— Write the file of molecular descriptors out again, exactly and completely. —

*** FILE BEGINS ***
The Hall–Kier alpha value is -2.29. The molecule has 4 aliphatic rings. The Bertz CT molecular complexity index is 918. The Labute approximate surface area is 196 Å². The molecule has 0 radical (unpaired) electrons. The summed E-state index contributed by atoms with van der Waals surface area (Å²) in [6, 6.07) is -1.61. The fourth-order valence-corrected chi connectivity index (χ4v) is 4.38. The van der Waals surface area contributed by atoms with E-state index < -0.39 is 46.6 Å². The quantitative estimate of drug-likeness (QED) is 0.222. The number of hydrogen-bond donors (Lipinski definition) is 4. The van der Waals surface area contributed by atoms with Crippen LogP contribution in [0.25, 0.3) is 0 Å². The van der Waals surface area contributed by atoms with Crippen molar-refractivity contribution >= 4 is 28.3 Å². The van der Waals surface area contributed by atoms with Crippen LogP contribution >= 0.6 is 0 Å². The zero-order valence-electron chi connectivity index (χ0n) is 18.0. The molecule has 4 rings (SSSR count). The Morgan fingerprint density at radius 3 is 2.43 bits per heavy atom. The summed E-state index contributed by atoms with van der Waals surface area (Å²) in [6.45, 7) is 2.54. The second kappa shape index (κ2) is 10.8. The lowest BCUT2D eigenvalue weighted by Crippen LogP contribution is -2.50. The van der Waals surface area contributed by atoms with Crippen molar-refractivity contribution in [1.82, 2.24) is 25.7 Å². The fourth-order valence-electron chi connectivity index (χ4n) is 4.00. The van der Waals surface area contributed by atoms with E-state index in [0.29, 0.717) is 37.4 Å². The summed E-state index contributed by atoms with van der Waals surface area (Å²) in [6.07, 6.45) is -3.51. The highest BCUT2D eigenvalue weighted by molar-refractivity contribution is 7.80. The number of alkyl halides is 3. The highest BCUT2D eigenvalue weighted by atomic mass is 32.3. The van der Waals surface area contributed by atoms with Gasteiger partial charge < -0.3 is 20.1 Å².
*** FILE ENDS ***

The Hall–Kier alpha value is -2.29. The molecule has 4 aliphatic rings. The Bertz CT molecular complexity index is 918. The Labute approximate surface area is 196 Å². The molecule has 0 radical (unpaired) electrons. The summed E-state index contributed by atoms with van der Waals surface area (Å²) in [6, 6.07) is -1.61. The fourth-order valence-corrected chi connectivity index (χ4v) is 4.38. The van der Waals surface area contributed by atoms with E-state index < -0.39 is 46.6 Å². The quantitative estimate of drug-likeness (QED) is 0.222. The number of hydrogen-bond donors (Lipinski definition) is 4. The van der Waals surface area contributed by atoms with Crippen LogP contribution in [0.25, 0.3) is 0 Å². The van der Waals surface area contributed by atoms with Crippen molar-refractivity contribution >= 4 is 28.3 Å². The van der Waals surface area contributed by atoms with Crippen LogP contribution >= 0.6 is 0 Å². The zero-order valence-electron chi connectivity index (χ0n) is 18.0. The molecule has 4 rings (SSSR count). The Morgan fingerprint density at radius 3 is 2.43 bits per heavy atom. The summed E-state index contributed by atoms with van der Waals surface area (Å²) in [6.45, 7) is 2.54. The second kappa shape index (κ2) is 10.8. The lowest BCUT2D eigenvalue weighted by Crippen LogP contribution is -2.50. The van der Waals surface area contributed by atoms with Crippen molar-refractivity contribution in [1.82, 2.24) is 25.7 Å². The fourth-order valence-electron chi connectivity index (χ4n) is 4.00. The van der Waals surface area contributed by atoms with E-state index in [0.29, 0.717) is 37.4 Å². The summed E-state index contributed by atoms with van der Waals surface area (Å²) in [6.07, 6.45) is -3.51. The highest BCUT2D eigenvalue weighted by molar-refractivity contribution is 7.80. The number of alkyl halides is 3. The highest BCUT2D eigenvalue weighted by atomic mass is 32.3. The van der Waals surface area contributed by atoms with Gasteiger partial charge < -0.3 is 20.1 Å².